Elsabé Daneel communication workshops a tremendous success! https://www.sun.ac.za/english/Lists/news/DispForm.aspx?ID=5906Elsabé Daneel communication workshops a tremendous success! Claudia Swart<p>Elsabé Daneel is a well-known TV presenter, TV & movie actor and have produced and acted in many theatre productions.  She is a producer, director and presenter of corporate videos as well as documentaries for kykNET and M-Net.</p><p>As communication and media strategist, she conducts the communication workshop, <em>Communication IQ</em>. These fun filled workshops in communication and projection skills are geared for corporate clients, TV and radio presenters, actors, public speakers, educators, students, academic personnel, etc. </p><p>Elsabé offered two communication workshops for Stellenbosch University academic staff during August.  The beginner's workshop took place on 23 August and 11 participants attended the workshop.  The advanced workshop took place on 24 August with 3 participants attending the workshop.</p><p><strong>The following topics were discussed during the workshops:</strong></p><ul style="list-style-type:disc;"><li>grasp communication jargon</li><li>discover the ABC of the communication process</li><li>evaluate your strong and weaker points as a communicator</li><li>make communication models work for you</li><li>suss out the technicalities that influence the communication process</li><li>recognize the role of personal style </li><li>thrive on body language </li><li>experiment with vocalics </li><li>indulge in relaxation techniques that work</li><li>package your verbal message</li><li>establish rapport </li><li>recording podcasts and videos for use in your modules.</li></ul><p>Some feedback received from the participants:</p><p>"Elsabe gives good practical advice in a clear manner."<br>"The feedback on our videos was the most valuable."<br>"Elsabe's years of experience shows!"<br>"The most valuable part of the workshop was watching yourself as an outsider on video to see what gestures are made and what body language you use.  Commentary from others help you gain better perspectives."<br>"I love how honest and direct Elsabe is when giving feedback"</p><p>Contact Nothemba Nqayi [nothemban@sun.ac.za] should you wish to attend a future Elsabe Daneel workshop.</p>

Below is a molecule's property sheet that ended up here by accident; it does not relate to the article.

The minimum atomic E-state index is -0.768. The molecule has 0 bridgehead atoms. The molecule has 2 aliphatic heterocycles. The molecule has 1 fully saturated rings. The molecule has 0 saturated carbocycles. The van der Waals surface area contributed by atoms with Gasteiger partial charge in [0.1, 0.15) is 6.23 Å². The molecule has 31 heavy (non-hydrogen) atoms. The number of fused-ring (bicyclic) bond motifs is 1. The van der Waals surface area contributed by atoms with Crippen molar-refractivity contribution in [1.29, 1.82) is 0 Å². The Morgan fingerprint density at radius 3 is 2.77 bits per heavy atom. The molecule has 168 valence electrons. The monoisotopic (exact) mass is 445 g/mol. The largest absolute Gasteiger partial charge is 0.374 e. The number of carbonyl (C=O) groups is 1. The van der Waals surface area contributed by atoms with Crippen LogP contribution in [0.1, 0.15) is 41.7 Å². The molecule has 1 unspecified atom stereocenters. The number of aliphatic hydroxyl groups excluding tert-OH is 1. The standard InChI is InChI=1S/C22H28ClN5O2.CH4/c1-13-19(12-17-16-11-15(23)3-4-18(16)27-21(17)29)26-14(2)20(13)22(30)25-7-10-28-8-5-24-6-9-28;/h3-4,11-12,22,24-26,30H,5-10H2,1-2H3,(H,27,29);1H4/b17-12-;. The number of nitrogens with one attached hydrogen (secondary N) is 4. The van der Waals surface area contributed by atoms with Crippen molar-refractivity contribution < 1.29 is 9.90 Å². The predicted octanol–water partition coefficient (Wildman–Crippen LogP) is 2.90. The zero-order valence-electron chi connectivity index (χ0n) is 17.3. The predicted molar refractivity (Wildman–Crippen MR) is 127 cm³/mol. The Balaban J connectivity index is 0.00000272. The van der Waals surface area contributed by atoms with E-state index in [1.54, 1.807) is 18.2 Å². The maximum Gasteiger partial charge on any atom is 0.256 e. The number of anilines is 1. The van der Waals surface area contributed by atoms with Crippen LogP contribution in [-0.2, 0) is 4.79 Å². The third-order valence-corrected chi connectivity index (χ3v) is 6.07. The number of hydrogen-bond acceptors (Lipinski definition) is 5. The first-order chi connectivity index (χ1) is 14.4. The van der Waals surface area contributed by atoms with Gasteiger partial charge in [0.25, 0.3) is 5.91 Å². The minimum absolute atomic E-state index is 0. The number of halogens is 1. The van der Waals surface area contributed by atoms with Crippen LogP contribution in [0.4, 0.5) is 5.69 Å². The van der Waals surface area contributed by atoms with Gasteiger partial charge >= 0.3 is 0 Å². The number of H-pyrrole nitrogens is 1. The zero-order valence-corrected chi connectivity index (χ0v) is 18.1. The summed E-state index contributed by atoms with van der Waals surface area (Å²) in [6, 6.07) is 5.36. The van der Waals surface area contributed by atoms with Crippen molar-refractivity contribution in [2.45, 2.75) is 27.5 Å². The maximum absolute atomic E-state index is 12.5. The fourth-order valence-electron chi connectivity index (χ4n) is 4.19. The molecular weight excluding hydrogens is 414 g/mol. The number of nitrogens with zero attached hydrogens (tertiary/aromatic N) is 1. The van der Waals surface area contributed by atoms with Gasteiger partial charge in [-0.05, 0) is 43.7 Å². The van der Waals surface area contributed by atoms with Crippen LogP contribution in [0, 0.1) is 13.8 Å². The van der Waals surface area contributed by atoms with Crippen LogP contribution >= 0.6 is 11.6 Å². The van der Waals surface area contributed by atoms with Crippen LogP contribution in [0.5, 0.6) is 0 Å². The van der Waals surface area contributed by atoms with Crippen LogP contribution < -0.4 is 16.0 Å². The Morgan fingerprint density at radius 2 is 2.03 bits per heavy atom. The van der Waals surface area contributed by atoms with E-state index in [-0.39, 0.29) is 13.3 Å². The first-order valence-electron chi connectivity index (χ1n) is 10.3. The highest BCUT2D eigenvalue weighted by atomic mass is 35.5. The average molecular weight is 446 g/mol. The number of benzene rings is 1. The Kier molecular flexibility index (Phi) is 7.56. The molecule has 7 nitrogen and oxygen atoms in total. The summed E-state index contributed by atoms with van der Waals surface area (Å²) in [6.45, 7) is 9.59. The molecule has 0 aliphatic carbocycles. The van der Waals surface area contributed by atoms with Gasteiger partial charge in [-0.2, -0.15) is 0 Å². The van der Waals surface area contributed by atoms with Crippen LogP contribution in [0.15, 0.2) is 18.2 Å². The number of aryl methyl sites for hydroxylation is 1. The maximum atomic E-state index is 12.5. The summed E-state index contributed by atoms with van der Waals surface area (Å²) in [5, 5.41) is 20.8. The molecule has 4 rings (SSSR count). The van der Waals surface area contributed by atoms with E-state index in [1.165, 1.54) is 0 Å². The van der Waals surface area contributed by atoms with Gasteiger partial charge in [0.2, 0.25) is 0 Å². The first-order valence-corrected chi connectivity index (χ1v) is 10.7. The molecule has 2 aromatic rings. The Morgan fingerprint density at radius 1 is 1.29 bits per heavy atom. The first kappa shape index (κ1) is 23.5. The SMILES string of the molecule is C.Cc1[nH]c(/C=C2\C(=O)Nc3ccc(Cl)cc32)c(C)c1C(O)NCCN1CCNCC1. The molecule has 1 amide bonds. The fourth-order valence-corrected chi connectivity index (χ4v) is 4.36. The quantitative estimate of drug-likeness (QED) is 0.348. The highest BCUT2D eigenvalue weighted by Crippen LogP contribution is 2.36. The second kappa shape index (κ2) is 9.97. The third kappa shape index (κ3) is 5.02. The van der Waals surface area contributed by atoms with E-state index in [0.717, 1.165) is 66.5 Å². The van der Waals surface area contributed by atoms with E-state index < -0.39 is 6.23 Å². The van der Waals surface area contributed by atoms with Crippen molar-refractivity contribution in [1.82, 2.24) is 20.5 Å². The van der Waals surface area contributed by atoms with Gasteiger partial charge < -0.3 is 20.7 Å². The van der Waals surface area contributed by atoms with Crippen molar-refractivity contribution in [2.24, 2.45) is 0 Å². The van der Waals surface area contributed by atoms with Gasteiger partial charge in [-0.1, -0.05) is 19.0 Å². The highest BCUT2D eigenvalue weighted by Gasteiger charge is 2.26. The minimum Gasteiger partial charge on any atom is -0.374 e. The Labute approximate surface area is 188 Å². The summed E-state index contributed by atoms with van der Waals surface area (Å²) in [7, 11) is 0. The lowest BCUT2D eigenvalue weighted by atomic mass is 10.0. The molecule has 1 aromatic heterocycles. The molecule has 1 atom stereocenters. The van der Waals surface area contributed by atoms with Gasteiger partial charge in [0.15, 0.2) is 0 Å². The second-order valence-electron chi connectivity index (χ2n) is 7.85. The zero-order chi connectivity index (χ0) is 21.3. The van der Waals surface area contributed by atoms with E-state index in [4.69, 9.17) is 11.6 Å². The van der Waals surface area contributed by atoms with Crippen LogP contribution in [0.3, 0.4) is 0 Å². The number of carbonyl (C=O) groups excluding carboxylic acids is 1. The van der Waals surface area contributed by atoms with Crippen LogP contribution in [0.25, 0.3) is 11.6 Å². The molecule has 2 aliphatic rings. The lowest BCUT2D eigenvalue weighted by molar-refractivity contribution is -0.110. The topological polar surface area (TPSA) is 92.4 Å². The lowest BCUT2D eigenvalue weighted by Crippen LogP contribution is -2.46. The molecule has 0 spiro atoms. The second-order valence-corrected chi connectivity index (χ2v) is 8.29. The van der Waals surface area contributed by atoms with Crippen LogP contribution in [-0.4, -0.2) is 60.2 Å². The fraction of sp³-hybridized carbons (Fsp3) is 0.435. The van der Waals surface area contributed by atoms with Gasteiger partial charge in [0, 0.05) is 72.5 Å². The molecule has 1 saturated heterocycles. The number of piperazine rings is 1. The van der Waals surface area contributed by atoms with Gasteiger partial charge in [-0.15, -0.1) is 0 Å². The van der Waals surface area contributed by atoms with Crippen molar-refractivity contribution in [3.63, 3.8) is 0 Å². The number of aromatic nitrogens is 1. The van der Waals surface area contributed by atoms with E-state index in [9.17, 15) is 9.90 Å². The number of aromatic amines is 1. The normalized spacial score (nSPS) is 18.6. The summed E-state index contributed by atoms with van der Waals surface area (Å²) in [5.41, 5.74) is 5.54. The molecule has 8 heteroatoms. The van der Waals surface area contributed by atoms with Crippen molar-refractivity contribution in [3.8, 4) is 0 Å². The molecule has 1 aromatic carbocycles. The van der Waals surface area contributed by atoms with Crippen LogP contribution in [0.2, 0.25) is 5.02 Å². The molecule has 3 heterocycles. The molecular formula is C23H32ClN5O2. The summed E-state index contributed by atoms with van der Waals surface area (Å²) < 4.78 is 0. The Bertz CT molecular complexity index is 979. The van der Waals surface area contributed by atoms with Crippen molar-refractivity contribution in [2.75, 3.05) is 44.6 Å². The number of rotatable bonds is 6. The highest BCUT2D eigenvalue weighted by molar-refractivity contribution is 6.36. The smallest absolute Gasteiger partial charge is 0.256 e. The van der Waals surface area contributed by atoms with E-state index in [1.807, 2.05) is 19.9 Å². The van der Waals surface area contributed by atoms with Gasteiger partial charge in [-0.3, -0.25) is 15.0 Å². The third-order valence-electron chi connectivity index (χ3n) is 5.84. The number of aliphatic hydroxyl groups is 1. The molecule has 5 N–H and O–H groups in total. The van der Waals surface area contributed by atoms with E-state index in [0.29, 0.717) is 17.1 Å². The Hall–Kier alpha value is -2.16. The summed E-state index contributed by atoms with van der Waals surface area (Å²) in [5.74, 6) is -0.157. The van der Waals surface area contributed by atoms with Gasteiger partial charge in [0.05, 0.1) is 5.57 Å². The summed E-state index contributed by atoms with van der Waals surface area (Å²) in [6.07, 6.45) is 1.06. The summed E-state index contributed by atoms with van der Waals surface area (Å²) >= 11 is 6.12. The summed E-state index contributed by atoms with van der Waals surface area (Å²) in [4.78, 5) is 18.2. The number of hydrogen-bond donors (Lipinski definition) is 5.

Regional Extended Curriculum (ECP) Symposiumhttps://www.sun.ac.za/english/Lists/news/DispForm.aspx?ID=5907Regional Extended Curriculum (ECP) SymposiumClaudia Swart<p>​The aims of the ECP regional symposium are to provide a forum for the promotion of criticality and innovation in theorising teaching and learning in ECP.  The event featured keynote and special invited speakers whose practices are underpinned by sound theoretial bases.  Academics working specifically in the sphere of ECP or foundations programmes had the opportunity to share their theoretical perspectives or theory-informed practices in various parallel sessions and panel discussions.  Academics from Stellenbosch University attended the event and used the opportunity to gain valuable knowledge and network with colleagues from other universities.  For more information, please visit:  </p><p><a href="http://www.cput.ac.za/blogs/ecp/2018/06/08/ecp-symposium-first-call-for-papers/">http://www.cput.ac.za/blogs/ecp/2018/06/08/ecp-symposium-first-call-for-papers/</a></p><p>Programme of the event:  <a href="/english/PublishingImages/Lists/dualnews/My%20Items%20View/ECP%20symposium%202018%20programme_official.pdf"><img class="ms-asset-icon ms-rtePosition-4" src="/_layouts/15/images/icpdf.png" alt="" />ECP symposium 2018 programme_official.pdf</a></p><p> </p>